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Chicago Fed Letter, No. 122, October 1997
Economic Gains from Trade Liberalization - NAFTA's Impact

The following publication has been lightly reedited for spelling, grammar, and style to provide better searchability and an improved reading experience. No substantive changes impacting the data, analysis, or conclusions have been made. A PDF of the originally published version is available here.

In mid-May 1997, the United States International Trade Commission (USITC) held public hearings as part of its investigation into the economic effects of the North American Free Trade Agreement (NAFTA) over the course of its first three years. The investigation, The Impact of the North American Free Trade Agreement on the U.S. Economy and Industries: A Three Year Review, was requested by the Office of the United States Trade Representative (USTR) as an outgrowth of the still unsettled debate over the benefits and costs of pursuing a free trade agreement with a developing country.1 Section 512 of the North American Free Trade Agreement Implementation Act requires President Clinton to report to Congress on the operation and effects of NAFTA in the agreement’s first three years. The USITC’s report, released in June 1997, was the main source for the Administration’s final report to Congress, released by the USTR on July 11, 1997.2 The NAFTA debate and the recent USITC and USTR inquiries have led economists to think carefully about how to measure the economic benefits of free trade agreements. This Chicago Fed Letter reviews economists’ long-established ways of evaluating the gains from trade liberalization and introduces some more recent innovations in the context of NAFTA.

“Trade policy” analysis can be classified as either short-run or long-run. Short-run analysis focuses on the transition period following the implementation of a new trade policy, in which factors of production, especially workers, are relocated across industries and countries, and new investment in productive capital is undertaken. In contrast, long-run analysis ignores the transition period from the old restricted trade environment to the new liberalized environment and studies the economy once the reallocation of factors and new capital investment are completed. Until recently, all trade liberalization analysis was of the long-run variety.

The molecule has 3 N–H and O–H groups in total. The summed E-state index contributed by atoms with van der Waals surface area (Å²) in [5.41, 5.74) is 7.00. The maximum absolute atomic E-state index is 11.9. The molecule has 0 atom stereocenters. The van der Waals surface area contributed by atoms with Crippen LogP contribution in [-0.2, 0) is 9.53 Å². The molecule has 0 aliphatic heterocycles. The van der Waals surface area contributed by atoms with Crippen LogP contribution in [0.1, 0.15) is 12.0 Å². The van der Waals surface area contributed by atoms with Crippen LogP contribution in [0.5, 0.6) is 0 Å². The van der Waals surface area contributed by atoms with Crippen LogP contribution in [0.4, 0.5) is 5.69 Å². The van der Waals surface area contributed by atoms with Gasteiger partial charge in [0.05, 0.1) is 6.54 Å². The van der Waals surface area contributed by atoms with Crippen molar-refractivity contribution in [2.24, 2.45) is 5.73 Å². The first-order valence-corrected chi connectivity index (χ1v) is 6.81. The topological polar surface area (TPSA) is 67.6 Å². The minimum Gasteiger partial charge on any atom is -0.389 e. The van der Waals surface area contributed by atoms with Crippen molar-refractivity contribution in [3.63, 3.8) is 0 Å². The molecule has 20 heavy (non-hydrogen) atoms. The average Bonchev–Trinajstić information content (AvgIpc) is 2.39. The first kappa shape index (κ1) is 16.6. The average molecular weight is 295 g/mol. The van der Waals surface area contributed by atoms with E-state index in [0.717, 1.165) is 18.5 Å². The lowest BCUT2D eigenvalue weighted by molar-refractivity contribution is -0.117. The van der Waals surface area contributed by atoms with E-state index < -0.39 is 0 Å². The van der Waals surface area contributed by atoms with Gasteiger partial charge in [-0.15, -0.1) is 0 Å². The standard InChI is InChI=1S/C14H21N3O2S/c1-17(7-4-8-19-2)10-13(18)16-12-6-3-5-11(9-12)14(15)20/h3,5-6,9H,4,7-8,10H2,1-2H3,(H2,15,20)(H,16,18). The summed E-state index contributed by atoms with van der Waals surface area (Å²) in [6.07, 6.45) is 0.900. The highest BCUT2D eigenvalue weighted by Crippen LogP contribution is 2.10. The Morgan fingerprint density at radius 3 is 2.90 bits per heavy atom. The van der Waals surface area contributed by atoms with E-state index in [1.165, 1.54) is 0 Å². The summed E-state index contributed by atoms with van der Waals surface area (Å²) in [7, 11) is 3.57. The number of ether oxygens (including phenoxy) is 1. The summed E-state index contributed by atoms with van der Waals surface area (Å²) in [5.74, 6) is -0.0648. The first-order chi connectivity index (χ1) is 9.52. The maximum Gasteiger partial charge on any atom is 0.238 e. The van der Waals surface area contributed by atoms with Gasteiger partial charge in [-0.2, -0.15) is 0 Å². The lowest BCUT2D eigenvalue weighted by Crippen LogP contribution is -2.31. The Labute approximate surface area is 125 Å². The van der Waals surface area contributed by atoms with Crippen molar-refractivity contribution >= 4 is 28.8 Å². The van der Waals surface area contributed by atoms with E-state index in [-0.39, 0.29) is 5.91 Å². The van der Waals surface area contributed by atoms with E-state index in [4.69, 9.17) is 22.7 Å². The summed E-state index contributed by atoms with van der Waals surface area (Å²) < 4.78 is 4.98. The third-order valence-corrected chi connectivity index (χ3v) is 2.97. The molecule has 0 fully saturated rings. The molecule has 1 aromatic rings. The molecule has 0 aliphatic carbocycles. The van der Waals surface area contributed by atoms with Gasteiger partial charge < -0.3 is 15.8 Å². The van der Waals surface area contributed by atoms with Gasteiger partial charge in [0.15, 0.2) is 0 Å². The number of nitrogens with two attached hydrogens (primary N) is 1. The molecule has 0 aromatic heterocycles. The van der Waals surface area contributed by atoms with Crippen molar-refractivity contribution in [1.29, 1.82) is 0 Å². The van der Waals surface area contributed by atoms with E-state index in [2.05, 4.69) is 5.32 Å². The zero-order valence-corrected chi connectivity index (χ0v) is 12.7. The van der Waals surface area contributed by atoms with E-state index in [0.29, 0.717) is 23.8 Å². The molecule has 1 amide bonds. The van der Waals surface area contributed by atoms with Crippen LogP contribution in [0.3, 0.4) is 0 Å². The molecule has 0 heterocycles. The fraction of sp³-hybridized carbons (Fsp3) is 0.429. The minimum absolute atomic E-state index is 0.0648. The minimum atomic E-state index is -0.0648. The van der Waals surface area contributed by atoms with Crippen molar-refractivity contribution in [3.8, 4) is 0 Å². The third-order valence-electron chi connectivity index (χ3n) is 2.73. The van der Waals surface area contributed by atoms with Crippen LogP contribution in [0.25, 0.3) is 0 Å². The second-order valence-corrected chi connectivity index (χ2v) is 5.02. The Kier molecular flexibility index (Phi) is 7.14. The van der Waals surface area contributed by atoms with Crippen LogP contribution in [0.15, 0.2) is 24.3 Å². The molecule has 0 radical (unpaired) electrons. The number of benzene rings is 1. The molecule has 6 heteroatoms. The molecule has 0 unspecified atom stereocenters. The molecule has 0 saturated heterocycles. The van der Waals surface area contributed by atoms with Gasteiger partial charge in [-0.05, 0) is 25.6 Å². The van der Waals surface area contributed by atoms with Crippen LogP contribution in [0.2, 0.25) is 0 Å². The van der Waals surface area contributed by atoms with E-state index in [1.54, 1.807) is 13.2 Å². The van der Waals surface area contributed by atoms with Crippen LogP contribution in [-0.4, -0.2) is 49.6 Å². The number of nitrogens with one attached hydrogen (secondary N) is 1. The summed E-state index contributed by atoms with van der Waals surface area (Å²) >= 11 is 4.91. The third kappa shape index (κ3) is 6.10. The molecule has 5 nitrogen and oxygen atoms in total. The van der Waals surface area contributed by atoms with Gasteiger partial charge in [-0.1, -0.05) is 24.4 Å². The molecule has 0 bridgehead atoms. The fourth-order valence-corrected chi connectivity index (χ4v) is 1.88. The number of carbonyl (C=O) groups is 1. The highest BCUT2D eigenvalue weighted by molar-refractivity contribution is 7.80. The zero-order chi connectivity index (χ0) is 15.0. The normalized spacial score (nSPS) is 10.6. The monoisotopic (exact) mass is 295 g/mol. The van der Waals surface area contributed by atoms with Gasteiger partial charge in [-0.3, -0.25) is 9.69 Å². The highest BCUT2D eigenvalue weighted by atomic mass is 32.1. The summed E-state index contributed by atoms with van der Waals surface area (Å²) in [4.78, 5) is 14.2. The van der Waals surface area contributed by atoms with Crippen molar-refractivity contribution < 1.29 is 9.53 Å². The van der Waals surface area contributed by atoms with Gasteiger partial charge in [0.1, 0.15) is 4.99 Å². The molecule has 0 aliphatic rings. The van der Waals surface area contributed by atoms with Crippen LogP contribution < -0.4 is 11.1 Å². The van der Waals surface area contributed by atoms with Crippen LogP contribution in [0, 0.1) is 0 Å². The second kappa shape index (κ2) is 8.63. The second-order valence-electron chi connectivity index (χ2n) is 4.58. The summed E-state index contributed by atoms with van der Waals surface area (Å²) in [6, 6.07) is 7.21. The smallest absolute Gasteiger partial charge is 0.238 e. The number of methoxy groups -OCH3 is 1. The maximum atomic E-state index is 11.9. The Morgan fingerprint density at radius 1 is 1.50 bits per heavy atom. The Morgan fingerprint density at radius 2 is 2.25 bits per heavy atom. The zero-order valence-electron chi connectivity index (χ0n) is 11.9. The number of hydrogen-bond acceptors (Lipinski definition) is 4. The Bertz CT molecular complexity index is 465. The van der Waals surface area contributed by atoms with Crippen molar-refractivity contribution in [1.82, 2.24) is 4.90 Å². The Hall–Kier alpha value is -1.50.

In 1817, David Ricardo performed a long-run analysis of the United Kingdom’s “corn laws,” which were a form of import restriction on agricultural imports. Ricardo was concerned that these import restrictions would hinder the U.K.’s ability to grow. In particular, he analyzed the impact of the U.K.’s corn laws on trade between the then less-developed, land-rich, Baltic countries and the more industrialized U.K. This is typically referred to as North-South trade analysis, that is, trade between industrial (northern) and developing (southern) economies. Ricardo successfully argued against the laws (they were later repealed). The exercise may seem distant to us because it was conducted over 150 years ago, but it remains very relevant to the NAFTA debate. Much like NAFTA, it involved trade liberalization between countries at very different stages of development. In this regard, Ricardo’s analysis established an analytical framework that is still useful today.

The centerpiece of Ricardo’s analytical framework was a mathematical model of international trade that shed light on the likely impact of trade restrictions. He was able to show that the corn laws had a negative impact on the U.K. economy, much akin to the effects that today’s trade restrictions have on national economies.

Ricardo’s analysis was instrumental in establishing the field of international trade and developing the basic tools of trade analysis. Through his work and the work of others, we understand that the value of international trade lies in its ability to expand economic opportunities. In the 1930s, Paul Samuelson added to this body of work by showing that, if a country chooses to engage in trade, then trade must lead to an unambiguous improvement in aggregate well-being of that country. However, Samuelson’s “gains from trade theorem” is an aggregate result, which leaves open the possibility that while trade makes the country better off, it may make some individual(s) in the country worse off. What is true about Samuelson’s result is that a country is deemed to be better off because the gains from trade are such that those who are made better off are able to compensate those who are made worse off and still have some of the gain left over. This is the sense in which trade improves the aggregate well-being of a country.